Neurobiological consequences of juvenile stress: A GABAergic perspective on risk and resilience

Anne Albrecht, Iris Müller, Ziv Ardi, Gürsel Çalışkan, David Gruber, Sebastian Ivens, Menahem Segal, Joachim Behr, Uwe Heinemann, Oliver Stork, Gal Richter-Levin

Research output: Contribution to journalReview articlepeer-review


ALBRECHT, A., MÜLLER, I., ARDI, Z., ÇALIŞKAN, G., GRUBER, D., IVENS, S., SEGAL, M., BEHR, J., HEINEMANN, U., STORK, O., and RICHTER-LEVIN, G. Neurobiological consequences of juvenile stress: A GABAergic perspective on risk and resilience. NEUROSCI BIOBEHAV REV XXX-XXX, 2016. – Childhood adversity is among the most potent risk factors for developing mood and anxiety disorders later in life. Therefore, understanding how stress during childhood shapes and rewires the brain may optimize preventive and therapeutic strategies for these disorders. To this end, animal models of stress exposure in rodents during their post-weaning and pre-pubertal life phase have been developed. Such ‘juvenile stress’ has a long-lasting impact on mood and anxiety-like behavior and on stress coping in adulthood, accompanied by alterations of the GABAergic system within core regions for the stress processing such as the amygdala, prefrontal cortex and hippocampus. While many regionally diverse molecular and electrophysiological changes are observed, not all of them correlate with juvenile stress-induced behavioral disturbances. It rather seems that certain juvenile stress-induced alterations reflect the system's attempts to maintain homeostasis and thus promote stress resilience. Analysis tools such as individual behavioral profiling may allow the association of behavioral and neurobiological alterations more clearly and the dissection of alterations related to the pathology from those related to resilience.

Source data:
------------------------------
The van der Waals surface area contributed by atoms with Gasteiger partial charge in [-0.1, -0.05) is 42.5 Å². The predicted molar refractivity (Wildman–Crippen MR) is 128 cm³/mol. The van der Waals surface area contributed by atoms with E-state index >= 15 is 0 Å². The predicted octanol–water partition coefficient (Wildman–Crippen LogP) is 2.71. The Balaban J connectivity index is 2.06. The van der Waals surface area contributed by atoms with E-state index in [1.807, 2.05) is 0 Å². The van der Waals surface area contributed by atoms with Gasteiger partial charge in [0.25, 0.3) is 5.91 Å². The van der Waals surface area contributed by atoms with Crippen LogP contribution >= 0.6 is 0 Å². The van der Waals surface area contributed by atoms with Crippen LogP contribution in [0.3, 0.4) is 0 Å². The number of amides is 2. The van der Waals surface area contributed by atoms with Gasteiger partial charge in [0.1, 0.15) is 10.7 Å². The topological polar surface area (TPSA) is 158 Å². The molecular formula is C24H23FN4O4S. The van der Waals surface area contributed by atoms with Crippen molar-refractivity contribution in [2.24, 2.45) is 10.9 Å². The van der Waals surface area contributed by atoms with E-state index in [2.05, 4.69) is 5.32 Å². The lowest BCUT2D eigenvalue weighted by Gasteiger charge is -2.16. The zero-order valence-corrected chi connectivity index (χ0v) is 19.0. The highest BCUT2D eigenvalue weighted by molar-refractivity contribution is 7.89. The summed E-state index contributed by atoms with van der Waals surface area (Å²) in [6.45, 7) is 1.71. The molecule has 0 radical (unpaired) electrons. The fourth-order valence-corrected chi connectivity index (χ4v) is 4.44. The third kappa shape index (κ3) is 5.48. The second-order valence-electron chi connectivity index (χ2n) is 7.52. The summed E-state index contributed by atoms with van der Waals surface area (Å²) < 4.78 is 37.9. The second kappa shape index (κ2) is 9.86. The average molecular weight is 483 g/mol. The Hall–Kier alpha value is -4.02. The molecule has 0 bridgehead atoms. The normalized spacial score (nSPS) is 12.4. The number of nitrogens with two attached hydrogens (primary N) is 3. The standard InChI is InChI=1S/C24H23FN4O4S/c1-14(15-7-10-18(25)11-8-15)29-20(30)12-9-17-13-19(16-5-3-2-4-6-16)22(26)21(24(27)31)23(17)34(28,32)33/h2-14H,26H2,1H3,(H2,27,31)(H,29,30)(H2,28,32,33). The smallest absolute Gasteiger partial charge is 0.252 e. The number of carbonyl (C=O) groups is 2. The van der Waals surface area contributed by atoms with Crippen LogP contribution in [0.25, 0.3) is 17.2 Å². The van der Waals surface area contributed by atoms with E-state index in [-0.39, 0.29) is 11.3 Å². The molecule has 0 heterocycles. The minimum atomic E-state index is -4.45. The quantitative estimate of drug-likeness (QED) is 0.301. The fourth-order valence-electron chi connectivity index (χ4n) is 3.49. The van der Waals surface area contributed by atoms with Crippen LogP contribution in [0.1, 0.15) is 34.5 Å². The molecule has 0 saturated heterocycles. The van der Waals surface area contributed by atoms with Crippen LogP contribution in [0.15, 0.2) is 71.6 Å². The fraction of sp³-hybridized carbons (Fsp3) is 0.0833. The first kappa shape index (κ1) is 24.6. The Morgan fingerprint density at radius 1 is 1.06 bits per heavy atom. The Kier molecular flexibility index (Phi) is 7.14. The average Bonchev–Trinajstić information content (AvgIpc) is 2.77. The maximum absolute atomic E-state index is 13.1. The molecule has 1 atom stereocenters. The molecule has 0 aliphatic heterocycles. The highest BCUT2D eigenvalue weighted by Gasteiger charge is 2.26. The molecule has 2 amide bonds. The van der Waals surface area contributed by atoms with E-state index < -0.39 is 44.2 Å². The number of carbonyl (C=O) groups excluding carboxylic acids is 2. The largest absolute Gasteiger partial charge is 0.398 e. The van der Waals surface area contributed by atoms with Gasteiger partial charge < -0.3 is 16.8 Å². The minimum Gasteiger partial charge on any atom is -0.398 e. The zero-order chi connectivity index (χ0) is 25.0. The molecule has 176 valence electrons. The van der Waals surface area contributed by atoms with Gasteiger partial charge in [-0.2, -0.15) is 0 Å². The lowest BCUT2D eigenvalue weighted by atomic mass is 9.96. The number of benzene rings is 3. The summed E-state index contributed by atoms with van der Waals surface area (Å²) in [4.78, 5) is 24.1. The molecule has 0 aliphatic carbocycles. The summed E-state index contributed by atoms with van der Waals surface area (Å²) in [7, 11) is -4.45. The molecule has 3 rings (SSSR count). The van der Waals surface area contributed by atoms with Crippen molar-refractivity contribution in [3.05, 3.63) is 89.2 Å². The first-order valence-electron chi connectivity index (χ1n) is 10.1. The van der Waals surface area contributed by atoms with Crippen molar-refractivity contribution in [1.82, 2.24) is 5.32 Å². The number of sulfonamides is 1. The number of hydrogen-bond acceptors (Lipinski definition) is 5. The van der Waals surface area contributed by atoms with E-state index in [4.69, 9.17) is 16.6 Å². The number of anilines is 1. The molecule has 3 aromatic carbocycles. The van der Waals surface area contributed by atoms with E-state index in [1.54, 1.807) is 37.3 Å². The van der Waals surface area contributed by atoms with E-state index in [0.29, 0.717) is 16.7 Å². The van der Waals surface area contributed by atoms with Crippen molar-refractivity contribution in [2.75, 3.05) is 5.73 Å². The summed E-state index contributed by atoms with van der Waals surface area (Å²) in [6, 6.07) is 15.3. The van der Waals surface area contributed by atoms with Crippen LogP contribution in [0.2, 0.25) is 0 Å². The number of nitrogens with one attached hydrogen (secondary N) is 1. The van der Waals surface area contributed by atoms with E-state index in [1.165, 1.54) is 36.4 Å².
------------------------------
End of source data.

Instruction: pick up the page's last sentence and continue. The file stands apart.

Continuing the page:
Original languageEnglish
Pages (from-to)21-43
Number of pages23
JournalNeuroscience and Biobehavioral Reviews
StatePublished - 1 Mar 2017

Bibliographical note

Publisher Copyright:
© 2017 Elsevier Ltd


  • Anxiety
  • Behavioral profiling
  • Corticosterone
  • Dentate gyrus
  • Dorsal and ventral hippocampus
  • GABAergic system
  • HPA axis
  • Juvenile stress
  • Posttraumatic stress disorder
  • Resilience

ASJC Scopus subject areas

  • Neuropsychology and Physiological Psychology
  • Cognitive Neuroscience
  • Behavioral Neuroscience


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